A book that I have enjoyed reading lately is Walking on Water by Madeleine L’Engle. It contains a series of reflections on the relationship between art and faith. I have enjoyed the book so much because it says many of the things I have wished to say and says them much better than I could ever say them. L’Engle is a writer, so much of the book contains thoughts on writings, but its ideas are applicable to any art a Christian may be involved in. Here are a few quotes.
“If it’s bad art, it’s bad religion, no matter how pious the subject.”
“One of my professors, Dr. Caroline Gordon, a deeply Christian woman, told our class, ‘We do not judge great art. It judges us.’”
“I learn that my feelings about art and my feelings about the Creator of the Universe are inseparable. To try to talk about art and about Christianity is for me one and the same thing,”
“Basically there can be no categories such as “religious” art and “secular” art, because all true art is incarnational and therefore “religious.”
“A sad fact which nevertheless needs to be faced is that a deeply committed Christian who wants to write stories or paint pictures or compose music to the glory of God simply may not have been given the talent, the gift, which a non–Christian, or even an atheist, may have in abundance. God is no respecter of persons, and this is something we are reluctant to face. We would like God’s ways to be like our ways, his judgments to be like our judgments. It is hard for us to understand that he lavishly gives enormous talents to people we would consider unworthy, that he chooses his artists with as calm a disregard of surface moral qualifications as he chooses his saints.”
“Not long ago a college senior asked if she could talk to me about being a Christian writer. If she wanted to write Christian fiction, how was she to go about it? I told her that if she is truly and deeply a Christian, what she writes is going to be Christian, whether she mentions Jesus or not. And if she is not, in the most profound sense, Christian, then what she writes is not going to be Christian, no matter how many times she invokes the name of the Lord.”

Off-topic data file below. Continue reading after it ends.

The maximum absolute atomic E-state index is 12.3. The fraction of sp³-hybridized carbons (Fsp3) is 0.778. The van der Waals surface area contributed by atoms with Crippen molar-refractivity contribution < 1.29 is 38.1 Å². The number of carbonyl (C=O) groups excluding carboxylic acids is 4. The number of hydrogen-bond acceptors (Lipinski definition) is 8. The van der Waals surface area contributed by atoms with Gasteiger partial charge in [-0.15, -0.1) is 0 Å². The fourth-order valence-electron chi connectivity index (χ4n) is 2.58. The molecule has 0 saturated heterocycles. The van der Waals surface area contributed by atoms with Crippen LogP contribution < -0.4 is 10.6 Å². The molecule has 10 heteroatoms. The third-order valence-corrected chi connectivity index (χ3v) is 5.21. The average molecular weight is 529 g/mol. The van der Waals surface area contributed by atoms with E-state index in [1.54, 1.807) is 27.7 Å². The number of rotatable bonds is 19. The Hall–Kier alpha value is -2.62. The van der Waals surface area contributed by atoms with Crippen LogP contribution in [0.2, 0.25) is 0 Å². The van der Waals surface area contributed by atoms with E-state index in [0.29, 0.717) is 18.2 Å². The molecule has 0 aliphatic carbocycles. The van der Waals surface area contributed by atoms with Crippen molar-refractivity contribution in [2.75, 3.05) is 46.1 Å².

“Often we forget that he has a special gift for each one of us, because we tend to weigh and measure such gifts with the coin of the world’s market place. The widow’s mite was worth more than all the rich men’s gold because it represented the focus of her life. Her poverty was rich because all she had belonged to the living Lord. Some unheard-of Elizabethan woman who led a life of selfless love may well be brought before the throne of God ahead of Shakespeare, for such a person may be a greater force for good than someone on whom God’s blessings seem to have been dropped more generously. As Emmanuel, Cardinal Suhard says, “To be a witness does not consist in engaging in propaganda, nor even in stirring people up, but in being a living mystery. It means to live in such a way that one’s life would not make sense if God did not exist.”